As the Affordable Care Act (ACA) continues to operate, there continue to be legal challenges. The ACA, also known as ObamaCare, faces legal challenges from states and employers over a number of key provisions.
The rulings of July 22, 2014 are a perfect example of this conflict. Two different courts of appeals issued contradictory rulings about the legality of the tax subsidies offered by ObamaCare. The ACA reads, in part, that subsidies are available in marketplaces established by a state. Some opponents of the law are using this to argue that the tax subsidies available in the federal Marketplace in states that don’t establish their own system are illegal.
The Importance of Tax Subsidies
Tax subsides offered by the Marketplace are a key piece of the ACA. Because the law requires all Americans to purchase insurance, or pay a penalty, health insurance must be made more affordable to more Americans. The way this is accomplished is by providing those with lower incomes a tax credit that is applied toward the monthly premium of Marketplace insurance plans. This makes the portion of the premium owed by the citizen less.
Americans who earn between 100% – 400% of the federal poverty level are eligible for some kind of assistance with monthly insurance premiums. Those who earn between 100% – 250% are additionally eligible for assistance with cost-sharing, such as copayments and deductibles. For the 2014-2015 enrollment period, the 2014 poverty level will be used, which is $23,850 for a family of four.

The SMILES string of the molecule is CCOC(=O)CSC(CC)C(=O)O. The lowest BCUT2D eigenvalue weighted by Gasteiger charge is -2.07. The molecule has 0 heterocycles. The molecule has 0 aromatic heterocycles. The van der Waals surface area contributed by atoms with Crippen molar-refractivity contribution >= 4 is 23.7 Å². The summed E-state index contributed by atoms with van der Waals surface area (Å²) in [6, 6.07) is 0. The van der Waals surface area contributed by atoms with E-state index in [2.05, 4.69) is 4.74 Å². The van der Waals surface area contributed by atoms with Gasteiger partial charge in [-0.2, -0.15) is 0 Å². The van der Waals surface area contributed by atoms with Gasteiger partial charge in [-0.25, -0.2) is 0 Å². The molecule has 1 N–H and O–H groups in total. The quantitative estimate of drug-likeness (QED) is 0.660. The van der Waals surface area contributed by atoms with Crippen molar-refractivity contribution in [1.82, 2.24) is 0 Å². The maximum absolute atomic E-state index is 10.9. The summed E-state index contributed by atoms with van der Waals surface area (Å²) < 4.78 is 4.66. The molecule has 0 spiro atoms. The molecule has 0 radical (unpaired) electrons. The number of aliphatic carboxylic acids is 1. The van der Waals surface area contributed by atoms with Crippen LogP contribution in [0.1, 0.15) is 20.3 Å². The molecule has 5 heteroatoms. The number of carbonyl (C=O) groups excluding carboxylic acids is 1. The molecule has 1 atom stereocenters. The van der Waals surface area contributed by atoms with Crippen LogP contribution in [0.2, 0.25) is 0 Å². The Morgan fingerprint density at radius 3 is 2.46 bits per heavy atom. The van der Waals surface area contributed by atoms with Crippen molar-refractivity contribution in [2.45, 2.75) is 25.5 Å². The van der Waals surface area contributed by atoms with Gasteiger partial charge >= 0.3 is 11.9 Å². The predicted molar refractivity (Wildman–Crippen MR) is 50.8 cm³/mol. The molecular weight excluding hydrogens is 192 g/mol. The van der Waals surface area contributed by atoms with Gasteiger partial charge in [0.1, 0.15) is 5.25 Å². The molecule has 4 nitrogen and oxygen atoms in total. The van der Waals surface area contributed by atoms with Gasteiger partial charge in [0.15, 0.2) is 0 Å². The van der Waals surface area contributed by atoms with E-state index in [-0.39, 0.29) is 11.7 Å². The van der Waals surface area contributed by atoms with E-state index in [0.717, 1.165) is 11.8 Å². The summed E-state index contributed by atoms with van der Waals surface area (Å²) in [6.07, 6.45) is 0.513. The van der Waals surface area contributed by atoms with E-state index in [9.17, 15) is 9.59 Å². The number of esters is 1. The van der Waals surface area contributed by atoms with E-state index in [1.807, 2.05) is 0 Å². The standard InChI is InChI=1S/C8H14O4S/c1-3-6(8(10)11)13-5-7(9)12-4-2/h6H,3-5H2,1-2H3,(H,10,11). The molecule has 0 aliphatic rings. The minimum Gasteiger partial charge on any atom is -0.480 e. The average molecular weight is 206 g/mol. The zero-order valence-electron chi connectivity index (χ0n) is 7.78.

Without the tax subsidies, the ACA cannot function because the private health insurance offered will be unaffordable to the majority of Americans. Opponents of the law know this and have used the verbiage of the ACA to legally challenge the tax subsidies in states that use the federally-facilitated Marketplace rather than a state-run system.
Conflicting Rulings on ObamaCare Subsidies
On July 22, 2014, two separate cases were ruled on by appeals courts. A D.C. appeals court panel ruled in Halbig v. Burwell that the federal government does not have the authority to provide subsidies in Marketplaces that are not run by individual states. This ruling was a split 2 – 1 decision.
Several hours later, a unanimous decision was reached in a Virginia appeals court in the case of King v. Burwell. This court ruled that Congress had intended for subsidies to be available both in federally-facilitated and state-run Marketplaces. Because Congress was aware of the importance of subsidies to the overall bill, it could be concluded that subsidies are legal in both types of Marketplaces.
The Obama administration asked the entire D.C. appeals panel, all 11 justices, to review the Halbig case. However, the court is not required to rehear the case. Should it agree to, because the full panel is dominated by Democrat-appointed judges, some observers anticipate the ruling would be reversed. Depending on the outcome of these legal proceedings, the Supreme Court may eventually agree to hear the tax subsidies issue.
It’s important to note that nothing will change about subsidies until the legal challenges finish working through the courts, which will be a matter of months or years. Opponents of the ACA will likely be in court for several years. While the exact results of these legal challenges are not yet known, it is clear that there will be a large body of legal precedent standing behind the ACA if it survives.